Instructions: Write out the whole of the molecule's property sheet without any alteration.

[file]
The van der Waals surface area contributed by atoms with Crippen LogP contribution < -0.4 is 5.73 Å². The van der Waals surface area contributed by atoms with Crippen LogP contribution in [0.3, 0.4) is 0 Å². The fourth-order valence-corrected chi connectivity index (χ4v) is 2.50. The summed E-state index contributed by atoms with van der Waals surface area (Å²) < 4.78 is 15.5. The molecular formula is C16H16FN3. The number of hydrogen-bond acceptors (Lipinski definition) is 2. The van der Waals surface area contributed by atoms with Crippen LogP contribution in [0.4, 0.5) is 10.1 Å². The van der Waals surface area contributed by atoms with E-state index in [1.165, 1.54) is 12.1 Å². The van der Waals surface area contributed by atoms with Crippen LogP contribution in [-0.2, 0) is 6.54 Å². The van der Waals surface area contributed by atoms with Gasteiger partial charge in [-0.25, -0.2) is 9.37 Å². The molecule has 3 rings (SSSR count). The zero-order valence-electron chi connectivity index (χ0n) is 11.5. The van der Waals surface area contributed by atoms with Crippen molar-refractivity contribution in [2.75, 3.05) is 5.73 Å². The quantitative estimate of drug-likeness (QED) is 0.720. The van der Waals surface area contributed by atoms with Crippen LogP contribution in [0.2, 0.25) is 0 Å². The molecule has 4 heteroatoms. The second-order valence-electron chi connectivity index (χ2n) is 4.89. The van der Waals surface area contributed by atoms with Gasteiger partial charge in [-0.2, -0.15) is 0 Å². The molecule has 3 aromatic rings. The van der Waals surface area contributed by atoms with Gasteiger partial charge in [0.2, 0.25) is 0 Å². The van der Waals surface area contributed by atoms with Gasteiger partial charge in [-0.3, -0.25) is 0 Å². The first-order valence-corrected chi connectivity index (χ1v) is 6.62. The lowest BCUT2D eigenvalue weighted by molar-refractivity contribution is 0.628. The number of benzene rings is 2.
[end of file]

The van der Waals surface area contributed by atoms with Crippen LogP contribution < -0.4 is 5.73 Å². The van der Waals surface area contributed by atoms with Crippen LogP contribution in [0.3, 0.4) is 0 Å². The fourth-order valence-corrected chi connectivity index (χ4v) is 2.50. The summed E-state index contributed by atoms with van der Waals surface area (Å²) < 4.78 is 15.5. The molecular formula is C16H16FN3. The number of hydrogen-bond acceptors (Lipinski definition) is 2. The van der Waals surface area contributed by atoms with Crippen LogP contribution in [0.4, 0.5) is 10.1 Å². The van der Waals surface area contributed by atoms with E-state index in [1.165, 1.54) is 12.1 Å². The van der Waals surface area contributed by atoms with Crippen LogP contribution in [-0.2, 0) is 6.54 Å². The van der Waals surface area contributed by atoms with Gasteiger partial charge in [-0.25, -0.2) is 9.37 Å². The molecule has 3 rings (SSSR count). The zero-order valence-electron chi connectivity index (χ0n) is 11.5. The van der Waals surface area contributed by atoms with Crippen molar-refractivity contribution in [2.75, 3.05) is 5.73 Å². The quantitative estimate of drug-likeness (QED) is 0.720. The van der Waals surface area contributed by atoms with Crippen LogP contribution in [0.2, 0.25) is 0 Å². The molecule has 4 heteroatoms. The second-order valence-electron chi connectivity index (χ2n) is 4.89. The van der Waals surface area contributed by atoms with Gasteiger partial charge in [-0.2, -0.15) is 0 Å². The molecule has 3 aromatic rings. The van der Waals surface area contributed by atoms with Gasteiger partial charge in [0.2, 0.25) is 0 Å². The van der Waals surface area contributed by atoms with Gasteiger partial charge in [-0.3, -0.25) is 0 Å². The first-order valence-corrected chi connectivity index (χ1v) is 6.62. The lowest BCUT2D eigenvalue weighted by molar-refractivity contribution is 0.628. The number of benzene rings is 2.